Even as its pervasiveness in popular culture is waning, the gendered beauty-status exchange model is harmful in several insidious ways, McClintock said. “It trivializes the importance of women’s careers in a social sense: It’s telling women that what matters is your looks, and your other accomplishments and qualities don’t matter on the partner market. The truth is, people are evaluating women for their looks, and they’re evaluating men for their looks. Women are as shallow as men when it comes to appearance, and they should focus on their own accomplishments. If women want an accomplished guy, that’s going to come with being accomplished.”

So this is just one more place where upward mobility is, it seems, a myth. But in this case, no love is lost. Within the gendered beauty-status exchange model, physical attractiveness “might enable class mobility for women,” yes, McClintock wrote, but not without ensuring the women’s economic dependency on her husband and anachronistically ignoring her valuation of his physical attractiveness.

“It also sets up this idea of marriage being mercenary,” McClintock said, “which doesn’t fit with our usual conception that we kind of like our spouse and we want someone that we get along with. It’s not just this trade of his money for her beauty, and he’s going to dump her as soon as she starts to get some wrinkles around her eyes.”

Sunday, July 27, 2014

Omnivore - Men's Issues

From Bookforum's Omnivore blog, this collection of links on men's issues should give you plenty to read for a Sunday afternoon.

Men's Issues

Jul 24 2014

Saturday, July 26, 2014

What Do You Call a “Male Feminist” Who Only Wants to Pick Up Women? Meet the “Macktivists”

It seems that the exploits of the sociopathic, ex "male feminist" wonder-boy, Hugo Schwyzer, has spawned a new word - the macktivist: a male who poses as a sensitive, even feminist man in order to attract impressionable and naive young women for the purpose of sex. There is nothing really new in this, only that these cretins are now using social media as the terrain in which they stalk their prey. 

Oh, wait, did I just imply that these guys are sexual predators? Damn straight. Hugo Schwyzer was the worst type of predator, the one wearing sheep's clothing. Or a the Oakland Sister Circle suggests:
First, check if he has both a beard and an astigmatism. Then, make sure he’s wearing a political T-shirt with culturally relevant tattoos creeping out of the sleeves. He may request that you let him recite a poem.
 This is a good article - give it a read.

What do you call a “male feminist” who only wants to pick up women? Meet the “macktivists”

The Internet has made it easy for a crop of men who call themselves feminists to creep on unsuspecting ladies

By Alex-Quan Pham
Thursday, Jul 24, 2014

(Credit: tommaso79 via iStock/Salon)

The outrage machine’s latest buzzword is “macktivist,” which refers to men who claim to be feminists in order to meet women. It is as gross as it sounds. The Oakland Sister Circle has helpfully broken down the anatomy of the macktivist so we can better identify him when needed. First, check if he has both a beard and an astigmatism. Then, make sure he’s wearing a political T-shirt with culturally relevant tattoos creeping out of the sleeves. He may request that you let him recite a poem.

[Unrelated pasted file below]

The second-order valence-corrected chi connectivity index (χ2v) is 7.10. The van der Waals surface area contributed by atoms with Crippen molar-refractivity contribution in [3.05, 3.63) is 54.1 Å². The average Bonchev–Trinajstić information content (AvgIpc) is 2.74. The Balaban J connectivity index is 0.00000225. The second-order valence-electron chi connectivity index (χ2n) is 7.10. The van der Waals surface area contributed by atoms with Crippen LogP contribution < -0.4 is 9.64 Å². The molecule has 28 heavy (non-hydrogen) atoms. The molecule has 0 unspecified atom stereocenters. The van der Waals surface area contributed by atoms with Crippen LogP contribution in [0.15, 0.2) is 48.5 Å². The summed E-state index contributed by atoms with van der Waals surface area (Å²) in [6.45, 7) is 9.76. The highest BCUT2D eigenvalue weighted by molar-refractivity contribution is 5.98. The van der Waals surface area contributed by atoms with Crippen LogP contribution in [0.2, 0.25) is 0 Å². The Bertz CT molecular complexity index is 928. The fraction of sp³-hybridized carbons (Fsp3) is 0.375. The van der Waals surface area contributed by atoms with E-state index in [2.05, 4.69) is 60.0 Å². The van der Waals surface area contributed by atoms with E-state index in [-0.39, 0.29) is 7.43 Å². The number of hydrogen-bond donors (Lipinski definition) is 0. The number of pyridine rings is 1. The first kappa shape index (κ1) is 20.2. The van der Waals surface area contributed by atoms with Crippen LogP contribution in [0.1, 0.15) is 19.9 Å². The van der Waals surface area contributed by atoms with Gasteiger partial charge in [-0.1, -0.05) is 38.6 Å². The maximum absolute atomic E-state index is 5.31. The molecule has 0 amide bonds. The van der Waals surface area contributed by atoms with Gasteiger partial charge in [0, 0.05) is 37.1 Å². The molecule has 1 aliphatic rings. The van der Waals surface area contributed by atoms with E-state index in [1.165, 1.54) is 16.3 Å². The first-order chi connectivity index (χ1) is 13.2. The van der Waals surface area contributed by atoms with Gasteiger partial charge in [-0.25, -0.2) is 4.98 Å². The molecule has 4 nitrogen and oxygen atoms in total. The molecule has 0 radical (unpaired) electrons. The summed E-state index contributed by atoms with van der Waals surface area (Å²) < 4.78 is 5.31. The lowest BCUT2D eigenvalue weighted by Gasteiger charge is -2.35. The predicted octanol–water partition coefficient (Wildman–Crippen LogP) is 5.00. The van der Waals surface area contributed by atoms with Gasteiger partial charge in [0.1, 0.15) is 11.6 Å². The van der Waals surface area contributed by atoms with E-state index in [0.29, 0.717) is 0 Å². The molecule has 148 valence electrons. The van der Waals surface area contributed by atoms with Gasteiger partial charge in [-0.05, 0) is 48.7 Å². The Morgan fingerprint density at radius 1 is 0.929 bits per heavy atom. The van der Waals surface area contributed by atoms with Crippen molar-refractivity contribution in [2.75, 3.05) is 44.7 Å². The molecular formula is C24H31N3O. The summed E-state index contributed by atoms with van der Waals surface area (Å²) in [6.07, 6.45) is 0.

The term “macktivist” is fairly new to the mainstream activist community. But these guys have always lurked within activist circles. Perhaps the most scandalous case of macktivism was Hugo Schwyzer in 2013, who rose through the ranks of feminism to become a professor of gender studies at Pasadena City College. After gaining a considerable amount of clout in the women’s movement, Schwyzer ultimately made two confessions that ended his reign as America’s token male feminist: He had consensual sex with several of his students, and he tried killing himself and his ex-girlfriend in 1998. He later also tweeted apologies to feminists of color whom he abused and dismissed because they were “in his way” along that shiny yellow brick road to male feminist glory.

But today, on just about every prominent social media platform and feminism message board, macktivists have sneakily staked out a vantage point from which they can seduce and manipulate women. Last year, YouTube musician Edd Blann admitted to abusing a fan with whom he had also initiated a sexual relationship. “Over the course of those eight months, I treated her appallingly, manipulated her, and behaved in an extremely misogynistic way towards her,” Blann wrote on his Tumblr page. A year before that, another YouTube musician named Mike Lombardo was charged with soliciting explicit photos from a minor, which ultimately led to a five-year prison term that he is currently serving. Tumblr celebrity Joshua Macedo faced a similar scandal, but in his case, he was the one allegedly sending sexually explicit messages and photos to a 15-year-old girl. One common thread among these cases is that these men were propelled to minor celebrity status via social media, at first projecting personas that seemed by all accounts to be gentlemanly — singing sensitive lyrics about loving, romancing and pining for women.

Then there was Charles Clymer, who was once the administrator of a now-defunct Facebook group called “Equality for Women.” Clymer previously wrote a chain of articles about feminism for the Huffington Post and PolicyMic. But eventually he was accused, whether rightfully or not, of abusing the Facebook group’s members.

What Schwyzer was trying to achieve from his public meltdown is debatable; what’s clear is that he was trying to reap some kind of personal reward from his macktivism. And he was successful until the online feminist community held him accountable.